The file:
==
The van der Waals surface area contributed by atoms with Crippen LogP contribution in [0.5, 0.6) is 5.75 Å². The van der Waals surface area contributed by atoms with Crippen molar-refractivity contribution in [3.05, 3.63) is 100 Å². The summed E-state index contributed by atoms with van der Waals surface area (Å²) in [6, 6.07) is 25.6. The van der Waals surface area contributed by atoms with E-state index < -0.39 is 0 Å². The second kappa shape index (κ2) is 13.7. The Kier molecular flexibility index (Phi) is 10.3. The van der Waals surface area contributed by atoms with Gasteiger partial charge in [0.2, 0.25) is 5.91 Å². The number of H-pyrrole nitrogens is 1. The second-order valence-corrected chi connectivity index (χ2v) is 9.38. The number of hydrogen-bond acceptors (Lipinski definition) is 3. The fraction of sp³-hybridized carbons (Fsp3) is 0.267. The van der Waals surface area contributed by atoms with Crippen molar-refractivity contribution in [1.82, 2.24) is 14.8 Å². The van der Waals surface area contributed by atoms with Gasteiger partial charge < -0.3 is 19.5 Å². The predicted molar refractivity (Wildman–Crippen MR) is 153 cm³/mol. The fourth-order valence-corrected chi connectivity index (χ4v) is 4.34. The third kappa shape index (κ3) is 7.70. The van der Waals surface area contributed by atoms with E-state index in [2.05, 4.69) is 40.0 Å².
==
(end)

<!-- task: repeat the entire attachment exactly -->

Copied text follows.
The van der Waals surface area contributed by atoms with Crippen LogP contribution in [0.5, 0.6) is 5.75 Å². The van der Waals surface area contributed by atoms with Crippen molar-refractivity contribution in [3.05, 3.63) is 100 Å². The summed E-state index contributed by atoms with van der Waals surface area (Å²) in [6, 6.07) is 25.6. The van der Waals surface area contributed by atoms with E-state index < -0.39 is 0 Å². The second kappa shape index (κ2) is 13.7. The Kier molecular flexibility index (Phi) is 10.3. The van der Waals surface area contributed by atoms with Gasteiger partial charge in [0.2, 0.25) is 5.91 Å². The number of H-pyrrole nitrogens is 1. The second-order valence-corrected chi connectivity index (χ2v) is 9.38. The number of hydrogen-bond acceptors (Lipinski definition) is 3. The fraction of sp³-hybridized carbons (Fsp3) is 0.267. The van der Waals surface area contributed by atoms with Crippen molar-refractivity contribution in [1.82, 2.24) is 14.8 Å². The van der Waals surface area contributed by atoms with Gasteiger partial charge < -0.3 is 19.5 Å². The predicted molar refractivity (Wildman–Crippen MR) is 153 cm³/mol. The fourth-order valence-corrected chi connectivity index (χ4v) is 4.34. The third kappa shape index (κ3) is 7.70. The van der Waals surface area contributed by atoms with E-state index in [2.05, 4.69) is 40.0 Å².